Nichols arrived at Cedar Creek Lake in 1986. She was a tireless volunteer with the American Cancer Society and was named Citizen of the Year in 1989. She also won the Lifetime Service Award in 1993.
Linda Fernald of the Cedar Creek Pilot was awarded the inaugural Jean Nichols Lifetime Service Award for her efforts and support of such community programs as Teen Court, Kiwanis and The Library at Cedar Creek Lake.
Fernald is a CASA advocate, a member of the U.S. Coast Guard Auxiliary and is a past president of both the Chamber and Ambassadors.
“If I could do just half of what Jean Nichols did, then I could feel honored,” Fernald said.
Individual chamber branches also celebrated one individual as their Volunteer of the Year.
Mabank rendered its award posthumously to longtime banker and pillar of the community Mary Helen Myrick, and memorialized her life and work by renaming the award the Mary Helen Myrick Award.
Richardson made the presentation to Myrick’s granddaughter, Tonya Roberts.
Mark Chancellor of the Kemp Branch awarded the Don Legg Award to “a very deserving individual,” June Salter.
Salter was described as a woman whose heart and faith was big enough to take in all of Kemp.
The former Kemp city councilwoman was helped onto the stage by her husband, Ed Lipscomb, who is standing by her during her fight with cancer.
Dairy Queen’s Danny Hampel introduced the Tool/Seven Points Volunteer of the Year as Janeen Gledhill for her work with the Humane Society of Cedar Creek Lake.
Johnson Monroe Realtor Sue Stalcup presented this year’s Kathy Kendrick Award for outstanding volunteerism from the Gun Barrel City branch to Sue Cardin with First State Bank of Athens, GBC branch.
Cardin was recognized for her leadership of the city’s chamber and the initiation of the Lunch & Learn program.
Cardin also is a Rotary member, on the boards of the Habitat for Humanity and The Library at Cedar Creek Lake, and helps organize the American Cancer Society’s Relay for Life.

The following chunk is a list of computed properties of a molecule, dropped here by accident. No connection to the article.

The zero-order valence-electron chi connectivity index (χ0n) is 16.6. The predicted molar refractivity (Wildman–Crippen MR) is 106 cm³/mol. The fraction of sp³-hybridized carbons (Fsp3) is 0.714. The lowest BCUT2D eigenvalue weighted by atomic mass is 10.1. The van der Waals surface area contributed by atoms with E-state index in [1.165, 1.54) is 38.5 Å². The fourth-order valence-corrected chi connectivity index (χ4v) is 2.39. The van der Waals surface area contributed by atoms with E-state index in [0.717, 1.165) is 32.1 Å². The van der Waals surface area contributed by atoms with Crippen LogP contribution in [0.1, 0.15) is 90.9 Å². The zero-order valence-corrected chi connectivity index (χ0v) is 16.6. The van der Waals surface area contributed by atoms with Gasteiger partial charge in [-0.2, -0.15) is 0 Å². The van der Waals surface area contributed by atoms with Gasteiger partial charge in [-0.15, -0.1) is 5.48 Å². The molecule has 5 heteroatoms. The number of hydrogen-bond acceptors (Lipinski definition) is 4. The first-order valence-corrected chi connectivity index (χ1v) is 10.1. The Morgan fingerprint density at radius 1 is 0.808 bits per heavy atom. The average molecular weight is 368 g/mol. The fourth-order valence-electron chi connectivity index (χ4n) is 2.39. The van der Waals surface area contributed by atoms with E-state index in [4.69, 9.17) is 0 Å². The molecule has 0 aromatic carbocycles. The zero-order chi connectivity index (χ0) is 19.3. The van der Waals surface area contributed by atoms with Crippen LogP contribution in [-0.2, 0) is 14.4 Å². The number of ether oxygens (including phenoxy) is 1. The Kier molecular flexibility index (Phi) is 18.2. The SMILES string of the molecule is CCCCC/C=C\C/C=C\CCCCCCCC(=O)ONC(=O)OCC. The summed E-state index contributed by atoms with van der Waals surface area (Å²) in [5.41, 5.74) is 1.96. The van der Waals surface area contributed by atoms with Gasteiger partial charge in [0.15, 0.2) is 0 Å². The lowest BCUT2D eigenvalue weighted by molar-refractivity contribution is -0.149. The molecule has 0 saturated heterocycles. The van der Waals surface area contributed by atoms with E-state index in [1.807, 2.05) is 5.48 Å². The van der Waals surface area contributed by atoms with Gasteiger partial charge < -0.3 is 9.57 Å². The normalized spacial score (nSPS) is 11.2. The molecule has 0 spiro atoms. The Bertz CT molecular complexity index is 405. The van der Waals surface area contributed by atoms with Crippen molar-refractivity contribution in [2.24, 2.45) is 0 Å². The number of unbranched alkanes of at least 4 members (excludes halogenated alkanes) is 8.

Extraordinary teachers from the Mabank Independent School District campuses were credited for their service to the community through their teaching.
Teacher of the Year awards were presented to high school teacher/coach Michael Rowland, middle school eighth grade history teacher Charlotte Purl, technology specialist at Central Elementary Janna Parker, Lakeview Elementary fourth grade teacher Barbie Bolin, and first grade Southside Elementary teacher Traci Clark.
Throughout the evening, outstanding students were also recognized and awarded scholarships.
Mabank High School student newspaper editor Zack Winton received a scholarship, along with two Eustace High School seniors, Alexandria Bates and Jordan Nixon.
Eustace Superintendent Dr. Coy Holcombe esteemed a special school volunteer who he described as the “chief cook and bottle washer” of any school function you might care to name, but who is also a school trustee.
Holcombe presented the Eustace School Bell Award to James Cox.
Recognition was also given to those chamber officers who were rotating off their respective boards, and a welcome given to four new members added to the Pacesetters Club.
Those in attendance offered a hearty round of applause to the restaurants participating in this year’s event and for the many businesses who contributed to the beautiful floral centerpieces on each table.


Party raided for underage drinking
Monitor Staff Reports
SEVEN POINTS–A large party on Kelly Lane in Seven Points was visited by someone not on the guest list – the police.
A little after midnight Saturday, March 24, Investigator Dusty Bryant located a large party at 214 Kelly Lane, suspected of serving alcohol to minors.
Bryant was joined by two other officers and Texas Alcoholic Beverage Commission Agent Marcus Stokke before approaching the residence.
Drinking was going on outside in the yard of the residence.
When the officers pulled up, those attending the party ran into the residence, throwing down their beverages along the way, Bryant reported.